I felt like a complete failure, and that I was not smart enough for my degree and that the University had made a mistake. I was a fraud, and I had finally given up my real identity. All pretence was gone, and I was alone.
Rusticated students are not allowed onto college grounds unless they are given prior permission. I was an estranged ‘Independent Student’, meaning I was completely dependent on my college to fill the role of parents.
When I suspended, I felt like I was socially cursed and left on my own to battle with the very thoughts and feelings that had made me drop out.
The process and culture of suspension is a problem that needs to be fixed, but even this comes with another big buzzword, the ‘collegiate system’.
Do not worry, this article is not going to be an unoriginal hot take on the problems of Oxford in its entirety. No, the core of this essay is that as much as I love Oxford, as do many of us, I am healthier and happier out of it.
I thrive off the manic insanity of Oxford, and the niche traditions, and superficial networks of children we ourselves create. But it just isn’t good for me, and I think that hesitation, if not shame, to say that sometimes Oxford can be damaging to your mental and physical health is something to be worked on.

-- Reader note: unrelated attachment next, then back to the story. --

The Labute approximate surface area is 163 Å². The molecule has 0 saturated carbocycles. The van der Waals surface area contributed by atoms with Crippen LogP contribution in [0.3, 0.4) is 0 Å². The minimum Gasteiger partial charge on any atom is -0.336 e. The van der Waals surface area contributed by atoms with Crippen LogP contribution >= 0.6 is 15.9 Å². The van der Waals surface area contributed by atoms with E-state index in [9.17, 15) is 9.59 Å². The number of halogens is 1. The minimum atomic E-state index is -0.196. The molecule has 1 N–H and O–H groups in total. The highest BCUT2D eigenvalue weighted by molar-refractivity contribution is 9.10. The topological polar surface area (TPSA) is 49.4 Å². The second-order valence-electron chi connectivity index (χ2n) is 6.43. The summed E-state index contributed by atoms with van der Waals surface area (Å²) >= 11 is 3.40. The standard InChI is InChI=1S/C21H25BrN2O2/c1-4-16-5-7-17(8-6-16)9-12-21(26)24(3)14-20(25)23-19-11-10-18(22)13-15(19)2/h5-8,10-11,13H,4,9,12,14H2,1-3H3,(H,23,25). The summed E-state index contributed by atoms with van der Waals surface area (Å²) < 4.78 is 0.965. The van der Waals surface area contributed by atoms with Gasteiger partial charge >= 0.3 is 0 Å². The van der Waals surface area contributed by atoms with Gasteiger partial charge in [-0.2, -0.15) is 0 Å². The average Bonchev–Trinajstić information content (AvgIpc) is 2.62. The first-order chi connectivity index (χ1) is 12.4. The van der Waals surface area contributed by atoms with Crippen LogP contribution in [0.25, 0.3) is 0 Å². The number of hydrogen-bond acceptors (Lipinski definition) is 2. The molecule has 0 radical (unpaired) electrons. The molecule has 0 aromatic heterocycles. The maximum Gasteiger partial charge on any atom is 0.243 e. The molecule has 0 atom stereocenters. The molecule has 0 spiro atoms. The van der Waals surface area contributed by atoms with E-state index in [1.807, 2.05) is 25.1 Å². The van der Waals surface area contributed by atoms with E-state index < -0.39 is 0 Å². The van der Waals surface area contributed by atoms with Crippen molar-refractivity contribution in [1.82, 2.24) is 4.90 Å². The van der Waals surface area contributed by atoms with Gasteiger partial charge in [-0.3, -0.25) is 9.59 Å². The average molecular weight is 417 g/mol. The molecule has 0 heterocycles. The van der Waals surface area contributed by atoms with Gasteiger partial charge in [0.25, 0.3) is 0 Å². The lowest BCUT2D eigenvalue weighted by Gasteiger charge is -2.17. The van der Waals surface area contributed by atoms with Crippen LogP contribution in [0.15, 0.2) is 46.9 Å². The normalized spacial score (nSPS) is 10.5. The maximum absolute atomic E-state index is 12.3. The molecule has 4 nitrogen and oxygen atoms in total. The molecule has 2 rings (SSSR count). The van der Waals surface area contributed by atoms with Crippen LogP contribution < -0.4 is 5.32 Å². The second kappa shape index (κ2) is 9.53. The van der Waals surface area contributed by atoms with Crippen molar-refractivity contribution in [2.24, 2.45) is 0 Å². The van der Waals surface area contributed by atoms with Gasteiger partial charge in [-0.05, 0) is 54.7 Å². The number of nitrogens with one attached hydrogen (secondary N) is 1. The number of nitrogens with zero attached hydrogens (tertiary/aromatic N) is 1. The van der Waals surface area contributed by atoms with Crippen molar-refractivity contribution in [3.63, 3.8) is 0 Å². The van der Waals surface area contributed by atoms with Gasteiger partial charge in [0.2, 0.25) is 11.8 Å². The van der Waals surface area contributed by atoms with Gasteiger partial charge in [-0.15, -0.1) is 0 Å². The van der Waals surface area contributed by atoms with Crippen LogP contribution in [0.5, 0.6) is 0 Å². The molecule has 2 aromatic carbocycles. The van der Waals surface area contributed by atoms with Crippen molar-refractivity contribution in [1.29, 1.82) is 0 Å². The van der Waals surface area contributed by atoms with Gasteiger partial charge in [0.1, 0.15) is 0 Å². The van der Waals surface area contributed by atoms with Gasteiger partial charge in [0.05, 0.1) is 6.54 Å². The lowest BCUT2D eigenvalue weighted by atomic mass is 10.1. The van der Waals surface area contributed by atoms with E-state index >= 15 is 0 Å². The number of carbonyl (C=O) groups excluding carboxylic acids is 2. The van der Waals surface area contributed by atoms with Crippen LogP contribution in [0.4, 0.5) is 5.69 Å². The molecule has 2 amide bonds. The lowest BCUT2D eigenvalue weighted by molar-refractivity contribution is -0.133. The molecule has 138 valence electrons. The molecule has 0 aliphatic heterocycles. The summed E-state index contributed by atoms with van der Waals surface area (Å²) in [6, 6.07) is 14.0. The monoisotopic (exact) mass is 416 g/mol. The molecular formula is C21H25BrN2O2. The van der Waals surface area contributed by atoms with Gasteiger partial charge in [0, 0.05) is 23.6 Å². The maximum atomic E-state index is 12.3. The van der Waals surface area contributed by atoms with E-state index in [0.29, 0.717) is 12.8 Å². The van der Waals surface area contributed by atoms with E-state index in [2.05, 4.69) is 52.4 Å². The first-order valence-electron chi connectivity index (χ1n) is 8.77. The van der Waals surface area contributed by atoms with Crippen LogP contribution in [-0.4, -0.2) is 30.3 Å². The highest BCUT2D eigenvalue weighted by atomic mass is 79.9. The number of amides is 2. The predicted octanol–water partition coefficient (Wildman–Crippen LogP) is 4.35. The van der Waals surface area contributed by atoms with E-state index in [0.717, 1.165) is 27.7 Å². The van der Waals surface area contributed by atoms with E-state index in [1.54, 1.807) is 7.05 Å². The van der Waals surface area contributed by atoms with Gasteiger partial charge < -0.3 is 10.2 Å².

What does happiness outside of Oxford look like, if measured?
For me personally, I have fat on my face for the first time in my life. I eat now. That sounds silly and is obviously quite a me-centric way to measure stability but it feels alien. When I am in Oxford I am constantly scared and on edge, and a slight inconvenience can lead me to spiral uncontrollably. The geography of Oxford, and the atmosphere can feel brilliant and homely, but it can also feel claustrophobic. That sounds extreme. And, maybe it is. My university experience is never going to be the same as anyone else’s, and that is not the point.
Oxford has improved the future quality of life in a way going to any other university just would not have.
I am the type of student who should be grateful to Oxford. I came from a single-parent family, lived in social-housing in Central London and attended a state-school (though for transparency’s sake it was a single-sex, semi-posh one). I attended an Access and Outreach trip to my college when I was fifteen and fell in love with it. I was estranged the day I moved up to Oxford and landed in my college’s administration office saying that I had no money, Student Finance hadn’t arrived and I was down one parent.
And I am grateful for my college, who has gone over and above to support me. But just because I am lucky to be here, as are all of us in many ways, doesn’t mean we can’t criticise it or feel happy when we’re out of it.
There are always a flurry of Oxfesses when someone sticks their head above the parapet and points out a broken cog in the Oxford machine. Comments referring to the figures that for every one of us that matriculated there are countless others who have been rejected.
I don’t regret applying to Oxford. But I do think there is an unwillingness amongst students, driven by institutional apathy for change, that makes it hard to admit when it isn’t working sometimes.